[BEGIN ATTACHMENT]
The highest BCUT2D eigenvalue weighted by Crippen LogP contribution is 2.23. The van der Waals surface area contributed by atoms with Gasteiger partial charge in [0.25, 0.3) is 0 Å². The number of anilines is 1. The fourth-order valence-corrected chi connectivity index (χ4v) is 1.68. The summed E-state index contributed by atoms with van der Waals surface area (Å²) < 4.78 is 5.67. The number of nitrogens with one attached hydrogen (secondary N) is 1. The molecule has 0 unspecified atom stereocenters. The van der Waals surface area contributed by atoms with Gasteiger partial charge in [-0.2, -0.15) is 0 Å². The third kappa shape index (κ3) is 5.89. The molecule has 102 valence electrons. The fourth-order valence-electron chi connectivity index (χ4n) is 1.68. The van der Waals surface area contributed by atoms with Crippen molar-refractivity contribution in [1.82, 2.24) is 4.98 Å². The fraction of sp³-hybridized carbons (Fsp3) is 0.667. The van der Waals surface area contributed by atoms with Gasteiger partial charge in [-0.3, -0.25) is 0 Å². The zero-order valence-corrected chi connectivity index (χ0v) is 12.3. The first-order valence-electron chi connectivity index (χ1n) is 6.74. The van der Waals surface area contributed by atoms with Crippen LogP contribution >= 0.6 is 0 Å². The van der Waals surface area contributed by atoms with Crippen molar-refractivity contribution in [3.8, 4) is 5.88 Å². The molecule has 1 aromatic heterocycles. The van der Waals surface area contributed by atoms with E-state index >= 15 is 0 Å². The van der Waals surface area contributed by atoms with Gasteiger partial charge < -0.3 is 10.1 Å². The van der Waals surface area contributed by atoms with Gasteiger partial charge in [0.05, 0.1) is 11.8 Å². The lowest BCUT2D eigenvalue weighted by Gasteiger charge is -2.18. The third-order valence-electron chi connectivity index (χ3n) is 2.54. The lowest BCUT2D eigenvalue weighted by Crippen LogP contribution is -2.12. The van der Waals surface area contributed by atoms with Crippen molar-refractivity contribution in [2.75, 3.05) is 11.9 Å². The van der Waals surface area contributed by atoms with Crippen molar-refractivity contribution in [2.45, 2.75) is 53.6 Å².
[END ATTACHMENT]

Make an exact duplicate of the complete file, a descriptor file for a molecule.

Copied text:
The highest BCUT2D eigenvalue weighted by Crippen LogP contribution is 2.23. The van der Waals surface area contributed by atoms with Gasteiger partial charge in [0.25, 0.3) is 0 Å². The number of anilines is 1. The fourth-order valence-corrected chi connectivity index (χ4v) is 1.68. The summed E-state index contributed by atoms with van der Waals surface area (Å²) < 4.78 is 5.67. The number of nitrogens with one attached hydrogen (secondary N) is 1. The molecule has 0 unspecified atom stereocenters. The van der Waals surface area contributed by atoms with Gasteiger partial charge in [-0.2, -0.15) is 0 Å². The third kappa shape index (κ3) is 5.89. The molecule has 102 valence electrons. The fourth-order valence-electron chi connectivity index (χ4n) is 1.68. The van der Waals surface area contributed by atoms with Crippen molar-refractivity contribution in [1.82, 2.24) is 4.98 Å². The fraction of sp³-hybridized carbons (Fsp3) is 0.667. The van der Waals surface area contributed by atoms with Gasteiger partial charge in [-0.3, -0.25) is 0 Å². The zero-order valence-corrected chi connectivity index (χ0v) is 12.3. The first-order valence-electron chi connectivity index (χ1n) is 6.74. The van der Waals surface area contributed by atoms with Crippen LogP contribution >= 0.6 is 0 Å². The van der Waals surface area contributed by atoms with Crippen molar-refractivity contribution in [3.8, 4) is 5.88 Å². The molecule has 1 aromatic heterocycles. The van der Waals surface area contributed by atoms with E-state index >= 15 is 0 Å². The van der Waals surface area contributed by atoms with Gasteiger partial charge < -0.3 is 10.1 Å². The van der Waals surface area contributed by atoms with Gasteiger partial charge in [0.05, 0.1) is 11.8 Å². The lowest BCUT2D eigenvalue weighted by Gasteiger charge is -2.18. The third-order valence-electron chi connectivity index (χ3n) is 2.54. The lowest BCUT2D eigenvalue weighted by Crippen LogP contribution is -2.12. The van der Waals surface area contributed by atoms with Crippen molar-refractivity contribution in [2.75, 3.05) is 11.9 Å². The van der Waals surface area contributed by atoms with Crippen molar-refractivity contribution in [2.45, 2.75) is 53.6 Å².